“Pennypinching” savings will hit Silsden and Haworth the hardest

Politicians representing Keighley villages have blasted the ongoing cuts to Bradford Council-owned amenities in their wards.

The district councillors claim the forced savings on public halls, toilets, tourist centres and bowling greens are unnecessary attacks on life in rural communities.

They believe it is unfair of City Hall to expect hard-pressed village residents to take on the running of many services facing the axe.

The councillors, who represent Worth Valley and Craven wards, have called on Bradford’s Labour rulers to protect village life by targeting spending cuts on items Bradford city centre.

The rural councillors spoke out this week after Bradford Council voted for the latest round of cuts, which will see savings of £32 million in the 2017/18 financial year.

Councillor Rebecca Poulsen, who represents the Worth Valley ward, said local people and groups were already looking at the feasibility of taking over Holden Hall, the Haworth toilets and the visitor centre.

But she warned that not all facilities were suitable to be managed by the public.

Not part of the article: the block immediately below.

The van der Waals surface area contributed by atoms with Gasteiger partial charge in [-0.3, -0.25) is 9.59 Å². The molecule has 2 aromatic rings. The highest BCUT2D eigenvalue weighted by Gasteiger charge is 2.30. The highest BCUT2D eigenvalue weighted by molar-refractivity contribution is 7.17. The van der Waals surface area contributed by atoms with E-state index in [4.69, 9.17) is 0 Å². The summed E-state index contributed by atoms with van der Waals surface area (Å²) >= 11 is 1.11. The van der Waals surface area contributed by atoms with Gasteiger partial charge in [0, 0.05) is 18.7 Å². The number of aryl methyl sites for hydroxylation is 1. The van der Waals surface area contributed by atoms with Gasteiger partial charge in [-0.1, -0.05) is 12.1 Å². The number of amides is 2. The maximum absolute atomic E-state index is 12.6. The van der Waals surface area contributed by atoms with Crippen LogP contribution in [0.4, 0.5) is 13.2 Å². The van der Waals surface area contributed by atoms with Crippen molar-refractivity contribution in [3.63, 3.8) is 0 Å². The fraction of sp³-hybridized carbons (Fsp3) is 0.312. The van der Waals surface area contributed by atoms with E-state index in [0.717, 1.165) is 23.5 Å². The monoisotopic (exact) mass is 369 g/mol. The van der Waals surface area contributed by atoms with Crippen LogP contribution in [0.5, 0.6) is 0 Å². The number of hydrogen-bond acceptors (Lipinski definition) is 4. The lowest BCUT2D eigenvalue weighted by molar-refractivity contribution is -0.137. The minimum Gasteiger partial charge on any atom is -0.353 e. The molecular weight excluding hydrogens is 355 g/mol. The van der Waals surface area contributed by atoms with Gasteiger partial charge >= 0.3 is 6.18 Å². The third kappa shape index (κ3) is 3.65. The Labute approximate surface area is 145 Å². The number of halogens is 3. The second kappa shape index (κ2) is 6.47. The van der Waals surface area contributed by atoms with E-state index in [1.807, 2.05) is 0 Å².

She said: “I think it’s absolutely shocking to expect someone will magically come in and fund things. How can volunteers pay the lease on a tourist centre?

“Holden Hall can be run very well by the public, but how can they run the toilets? It’s crucial that we have toilets in Haworth, it’s something visitors rely on.”

Cllr Adrian Naylor, who represents Craven ward, branded spending on such items as solar-powered bins and heritage flags as an “incredible waste of money” when rural areas were being hit.

 

 

He said: “The council has sold the old Silsden library building, the public toilet block and strips of land above the park. It’s clear that assets are being sold in rural areas and the funding used elsewhere.

“There’s a lot of money being taken out of Silsden, so why don’t we see a proportion being brought back to Silsden to run these community facilities? We are getting rid of the assets at a time when we need them more than ever due to new housing.”

Andrew Mallinson, another Craven ward councillor, said council leaders had failed to listen to the concerns of councillors about facilities in outlying areas.

 

 

He said: “The rural communities are being hardest-hit at the expense of mainly leisure developments for the middle of Bradford.

“There are other savings that could still be made by the council that would safeguard the small amounts it takes for public toilets, public halls and bowling greens. In many cases it’s penny-pinching.”

 

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